Vertex Pharmaceuticals Incorporated (Nasdaq: VRTX) announced that the Antiviral Drugs Advisory Committee to the U.S. Food and Drug Administration (FDA) voted unanimously to recommend FDA approval of telaprevir for people with genotype 1 chronic hepatitis C. The Committee recommended by a vote of 18-0 the approval of telaprevir for those who were not treated previously and those who were treated previously but not cured with currently available medicines. Telaprevir was studied in all major subgroups of people who were treated previously and not cured: relapsers, partial responders and null responders. The FDA is expected to make a decision on the approval of telaprevir by May 23, 2011, under the Prescription Drug User Fee Act (PDUFA). The FDA is not bound by the Committee's recommendation, but usually follows its advice.
In Phase 3 studies, telaprevir was given for 12 weeks in combination with pegylated-interferon and ribavirin (P/R) followed by P/R alone for a total of 24 weeks or 48 weeks of treatment. Data from these studies that were reviewed by the Committee showed that people who received telaprevir-based combination therapy achieved significantly higher rates of sustained viral response (SVR, or viral cure) compared to treatment with 48 weeks of P/R alone, regardless of their experience with prior treatment. Among people who were not treated previously, 79 percent achieved a viral cure with telaprevir-based combination therapy compared to 46 percent who achieved a viral cure with P/R alone.
Approximately two-thirds of people in Phase 3 studies who were not treated previously and who received telaprevir-based combination therapy were eligible to complete their treatment in six months - half the time needed with currently available medicines. The FDA Committee discussed Vertex's request for the approval of response-guided therapy to allow for a six-month treatment duration for people who were not treated previously as well as for those who relapsed after prior treatment with P/R alone (prior relapsers). Side effects observed with telaprevir-based combination therapy were consistent across the Phase 3 studies. Rash and anemia occurred more frequently among those treated with telaprevir-based combination therapy compared with those who received pegylated-interferon and ribavirin alone.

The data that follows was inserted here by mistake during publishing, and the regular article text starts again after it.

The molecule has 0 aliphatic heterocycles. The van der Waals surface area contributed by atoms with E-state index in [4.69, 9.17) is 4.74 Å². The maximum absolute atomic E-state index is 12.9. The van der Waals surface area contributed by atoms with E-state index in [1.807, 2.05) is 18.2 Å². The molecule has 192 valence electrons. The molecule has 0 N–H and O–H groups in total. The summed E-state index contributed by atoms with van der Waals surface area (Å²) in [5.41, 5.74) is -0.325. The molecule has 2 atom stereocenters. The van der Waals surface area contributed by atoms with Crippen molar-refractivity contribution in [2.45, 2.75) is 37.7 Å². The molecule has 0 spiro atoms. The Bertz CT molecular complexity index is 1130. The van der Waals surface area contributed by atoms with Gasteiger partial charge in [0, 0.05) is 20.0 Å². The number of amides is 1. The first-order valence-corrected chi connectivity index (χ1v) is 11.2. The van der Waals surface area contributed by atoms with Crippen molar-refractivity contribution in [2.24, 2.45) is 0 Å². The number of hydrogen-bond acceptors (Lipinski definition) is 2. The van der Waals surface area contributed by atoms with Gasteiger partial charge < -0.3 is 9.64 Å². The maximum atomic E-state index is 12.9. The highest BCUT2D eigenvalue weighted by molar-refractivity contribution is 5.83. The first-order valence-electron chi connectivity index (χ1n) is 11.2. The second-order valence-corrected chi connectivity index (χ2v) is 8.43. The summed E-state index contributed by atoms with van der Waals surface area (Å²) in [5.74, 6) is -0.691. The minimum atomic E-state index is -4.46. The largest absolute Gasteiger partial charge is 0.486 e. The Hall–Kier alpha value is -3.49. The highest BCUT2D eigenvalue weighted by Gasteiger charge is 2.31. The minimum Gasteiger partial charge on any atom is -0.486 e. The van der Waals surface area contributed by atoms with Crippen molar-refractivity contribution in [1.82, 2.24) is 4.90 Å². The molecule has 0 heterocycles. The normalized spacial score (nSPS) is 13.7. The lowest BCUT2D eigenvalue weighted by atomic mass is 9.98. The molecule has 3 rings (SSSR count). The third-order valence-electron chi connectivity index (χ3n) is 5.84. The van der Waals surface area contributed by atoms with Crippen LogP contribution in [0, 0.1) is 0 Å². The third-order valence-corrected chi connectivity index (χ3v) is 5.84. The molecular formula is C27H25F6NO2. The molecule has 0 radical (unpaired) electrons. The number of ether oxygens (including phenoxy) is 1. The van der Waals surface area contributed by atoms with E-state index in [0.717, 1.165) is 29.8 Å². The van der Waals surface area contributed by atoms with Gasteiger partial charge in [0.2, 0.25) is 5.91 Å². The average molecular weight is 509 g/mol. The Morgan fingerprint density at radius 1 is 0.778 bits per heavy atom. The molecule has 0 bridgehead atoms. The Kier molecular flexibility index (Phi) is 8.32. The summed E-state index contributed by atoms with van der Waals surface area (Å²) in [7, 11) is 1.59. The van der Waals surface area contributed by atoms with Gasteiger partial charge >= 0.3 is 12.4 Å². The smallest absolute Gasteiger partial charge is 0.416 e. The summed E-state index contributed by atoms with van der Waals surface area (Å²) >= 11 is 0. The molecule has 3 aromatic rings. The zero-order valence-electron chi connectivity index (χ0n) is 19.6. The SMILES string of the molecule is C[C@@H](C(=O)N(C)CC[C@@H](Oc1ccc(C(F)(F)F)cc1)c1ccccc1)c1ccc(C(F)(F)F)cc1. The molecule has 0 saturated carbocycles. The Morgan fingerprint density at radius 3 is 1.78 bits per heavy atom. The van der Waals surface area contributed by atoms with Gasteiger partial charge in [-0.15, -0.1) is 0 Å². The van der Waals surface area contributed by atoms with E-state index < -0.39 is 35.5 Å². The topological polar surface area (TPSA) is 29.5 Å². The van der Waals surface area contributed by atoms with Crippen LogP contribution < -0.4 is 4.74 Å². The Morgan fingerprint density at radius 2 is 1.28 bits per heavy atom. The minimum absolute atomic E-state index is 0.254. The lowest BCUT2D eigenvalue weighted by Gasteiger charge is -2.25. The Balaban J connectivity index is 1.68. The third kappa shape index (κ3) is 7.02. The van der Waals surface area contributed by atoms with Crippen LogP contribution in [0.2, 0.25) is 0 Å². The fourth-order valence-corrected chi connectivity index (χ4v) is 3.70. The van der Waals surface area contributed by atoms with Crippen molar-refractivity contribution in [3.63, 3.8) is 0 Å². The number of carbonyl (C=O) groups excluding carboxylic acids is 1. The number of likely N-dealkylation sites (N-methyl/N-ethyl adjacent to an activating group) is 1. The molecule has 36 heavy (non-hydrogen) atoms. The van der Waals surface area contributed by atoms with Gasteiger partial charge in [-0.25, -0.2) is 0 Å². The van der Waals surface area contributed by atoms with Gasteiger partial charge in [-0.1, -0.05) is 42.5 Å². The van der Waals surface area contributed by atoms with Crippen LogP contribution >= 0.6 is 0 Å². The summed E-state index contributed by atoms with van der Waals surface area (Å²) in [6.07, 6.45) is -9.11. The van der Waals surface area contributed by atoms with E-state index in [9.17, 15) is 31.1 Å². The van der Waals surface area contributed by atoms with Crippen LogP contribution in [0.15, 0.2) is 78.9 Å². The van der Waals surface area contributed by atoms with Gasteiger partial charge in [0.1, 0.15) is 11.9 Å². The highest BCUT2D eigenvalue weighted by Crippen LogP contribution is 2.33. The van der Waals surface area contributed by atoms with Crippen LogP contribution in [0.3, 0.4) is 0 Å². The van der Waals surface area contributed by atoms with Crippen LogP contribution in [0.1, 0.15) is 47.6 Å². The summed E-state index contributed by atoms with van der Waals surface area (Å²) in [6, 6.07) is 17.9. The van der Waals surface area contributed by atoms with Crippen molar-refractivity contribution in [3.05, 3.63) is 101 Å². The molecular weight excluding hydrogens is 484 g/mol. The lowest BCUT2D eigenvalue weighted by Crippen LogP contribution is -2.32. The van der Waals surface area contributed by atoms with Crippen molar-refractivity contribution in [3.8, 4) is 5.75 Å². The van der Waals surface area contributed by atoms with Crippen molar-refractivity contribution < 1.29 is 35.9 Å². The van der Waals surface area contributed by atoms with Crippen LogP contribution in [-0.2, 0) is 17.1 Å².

"Hepatitis C is a curable disease with potentially devastating consequences if left untreated, so we are pleased by the Committee's unanimous recommendation to approve telaprevir for a broad group of people with hepatitis C," said Peter Mueller, Ph.D., Chief Scientific Officer and Executive Vice President of Global Research and Development at Vertex. "We look forward to working with the FDA as it prepares to make its decision next month."
Safety and Tolerability Information for Telaprevir
The safety profile of telaprevir has been well characterized. Data from more than 40 clinical studies across a broad group of nearly 4,000 people were included in the new drug application. The side effects observed with telaprevir-based combination therapy were consistent across the Phase 3 studies. The most common side effects, regardless of treatment arm, were fatigue, pruritus (itchiness), nausea, headache, rash, anemia, flu-like symptoms, insomnia and diarrhea with the majority being mild to moderate.
Rash and anemia occurred more frequently among those treated with telaprevir-based combination therapy. In Phase 3 studies, discontinuation of all medicines due to either rash or anemia during the telaprevir/placebo treatment phase was approximately 1 percent for rash and 1 percent for anemia. Rash was primarily characterized as eczema-like, manageable and resolved following discontinuation of telaprevir. More than 90 percent of rash was mild to moderate and investigators in the studies primarily used topical corticosteroids and/or antihistamines to treat rash. Anemia was primarily managed by reducing the dose of ribavirin.